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Med Princ Pract. 2019 Dec 2. doi: 10.1159/000505126. [Epub ahead of print]

Admission body temperature in critical ill patients as an independent risk predictor for overall outcome.



Body temperature (BT) abnormalities are frequently observed in critically ill patients. We aimed to assess admission BT in a heterogeneous medical critically ill patient population admitted to an intensive care unit (ICU) as new prognostic parameter for intra-ICU and long-term mortality.


A total of 6514 medical patients (64 ± 15 years) admitted to a German ICU between 2004 and 2009 were included. Follow-up of patients was performed retrospectively. Association of admission BT and both intra-ICU and long-term mortality were investigated by logistic regression respectively.


Patients with hypothermia (<36°C BT) were clinically sicker and had more pronounced signs of multi-organ failure. Admission BT was associated with adverse overall outcome, with a 2-fold increase for hyperthermia (mortality 12%; OR 1.80 95%CI 1.43-2.26; p<0.001) and a 4-fold increase in risk for hypothermia (mortality 24%; OR 4.05 95%CI 3.38-4.85; p<0.001) with respect to intra-ICU and long-term mortality. Moreover, hypothermia was even more harmful as hyperthermia and both were strongly associated with intra-ICU mortality, especially in patients admitted with acute coronary syndrome (hypothermia: (HR 6.12 95%CI 4.12-9.11; p<0.001; hyperthermia: OR 2.70 95% CI 1.52-4.79; p<0.001).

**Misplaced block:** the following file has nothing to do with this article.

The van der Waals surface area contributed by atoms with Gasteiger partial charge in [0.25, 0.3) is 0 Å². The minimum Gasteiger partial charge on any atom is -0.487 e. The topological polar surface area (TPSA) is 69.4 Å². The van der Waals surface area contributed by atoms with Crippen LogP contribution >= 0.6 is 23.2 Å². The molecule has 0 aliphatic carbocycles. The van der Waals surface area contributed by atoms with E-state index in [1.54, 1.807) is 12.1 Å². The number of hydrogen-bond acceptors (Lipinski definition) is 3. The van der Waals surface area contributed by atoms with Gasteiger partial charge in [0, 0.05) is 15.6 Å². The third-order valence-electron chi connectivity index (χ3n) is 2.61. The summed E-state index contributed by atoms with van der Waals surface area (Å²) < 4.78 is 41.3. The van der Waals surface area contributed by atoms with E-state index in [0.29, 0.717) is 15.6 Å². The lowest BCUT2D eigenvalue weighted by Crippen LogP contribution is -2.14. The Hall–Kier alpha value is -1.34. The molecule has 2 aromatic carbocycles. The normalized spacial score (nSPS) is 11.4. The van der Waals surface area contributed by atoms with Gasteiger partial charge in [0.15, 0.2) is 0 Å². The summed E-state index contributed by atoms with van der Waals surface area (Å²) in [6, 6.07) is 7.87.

Admission BT is an independent risk predictor for both overall intra-ICU and long-term mortality in critically ill patients admitted to an ICU. Therefore, BT at admission might not only constitute as a parameter for individual risk stratification but can also influence individual therapeutic decision making.

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